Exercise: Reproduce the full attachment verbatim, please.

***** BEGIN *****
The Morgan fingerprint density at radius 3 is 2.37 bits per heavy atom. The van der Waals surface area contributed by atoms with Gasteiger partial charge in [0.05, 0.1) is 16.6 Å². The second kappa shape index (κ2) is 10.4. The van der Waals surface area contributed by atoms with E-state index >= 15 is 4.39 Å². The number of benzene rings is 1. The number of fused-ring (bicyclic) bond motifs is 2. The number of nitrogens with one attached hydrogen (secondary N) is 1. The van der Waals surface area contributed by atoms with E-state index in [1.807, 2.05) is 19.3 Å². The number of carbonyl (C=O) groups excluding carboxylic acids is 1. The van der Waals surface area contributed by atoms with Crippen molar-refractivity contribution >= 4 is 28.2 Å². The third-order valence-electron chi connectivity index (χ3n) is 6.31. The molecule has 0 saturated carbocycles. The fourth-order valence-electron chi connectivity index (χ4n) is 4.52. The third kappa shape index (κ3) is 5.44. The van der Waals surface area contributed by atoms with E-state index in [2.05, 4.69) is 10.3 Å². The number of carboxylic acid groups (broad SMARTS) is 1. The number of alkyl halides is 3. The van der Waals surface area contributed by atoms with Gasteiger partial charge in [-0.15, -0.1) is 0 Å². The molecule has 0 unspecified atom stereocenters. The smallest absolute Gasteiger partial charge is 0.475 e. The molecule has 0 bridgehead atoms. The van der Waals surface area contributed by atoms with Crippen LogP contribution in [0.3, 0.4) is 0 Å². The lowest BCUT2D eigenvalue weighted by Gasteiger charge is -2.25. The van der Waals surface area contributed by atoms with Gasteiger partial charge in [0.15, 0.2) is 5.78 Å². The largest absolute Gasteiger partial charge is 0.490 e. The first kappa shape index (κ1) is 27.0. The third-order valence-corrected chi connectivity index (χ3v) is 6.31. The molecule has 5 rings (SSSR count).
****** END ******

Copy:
The Morgan fingerprint density at radius 3 is 2.37 bits per heavy atom. The van der Waals surface area contributed by atoms with Gasteiger partial charge in [0.05, 0.1) is 16.6 Å². The second kappa shape index (κ2) is 10.4. The van der Waals surface area contributed by atoms with E-state index >= 15 is 4.39 Å². The number of benzene rings is 1. The number of fused-ring (bicyclic) bond motifs is 2. The number of nitrogens with one attached hydrogen (secondary N) is 1. The van der Waals surface area contributed by atoms with E-state index in [1.807, 2.05) is 19.3 Å². The number of carbonyl (C=O) groups excluding carboxylic acids is 1. The van der Waals surface area contributed by atoms with Crippen molar-refractivity contribution >= 4 is 28.2 Å². The third-order valence-electron chi connectivity index (χ3n) is 6.31. The molecule has 0 saturated carbocycles. The fourth-order valence-electron chi connectivity index (χ4n) is 4.52. The third kappa shape index (κ3) is 5.44. The van der Waals surface area contributed by atoms with E-state index in [2.05, 4.69) is 10.3 Å². The number of carboxylic acid groups (broad SMARTS) is 1. The number of alkyl halides is 3. The van der Waals surface area contributed by atoms with Gasteiger partial charge in [-0.15, -0.1) is 0 Å². The molecule has 0 unspecified atom stereocenters. The smallest absolute Gasteiger partial charge is 0.475 e. The molecule has 0 bridgehead atoms. The van der Waals surface area contributed by atoms with Crippen LogP contribution in [0.3, 0.4) is 0 Å². The lowest BCUT2D eigenvalue weighted by Gasteiger charge is -2.25. The van der Waals surface area contributed by atoms with Gasteiger partial charge in [0.15, 0.2) is 5.78 Å². The largest absolute Gasteiger partial charge is 0.490 e. The first kappa shape index (κ1) is 27.0. The third-order valence-corrected chi connectivity index (χ3v) is 6.31. The molecule has 5 rings (SSSR count).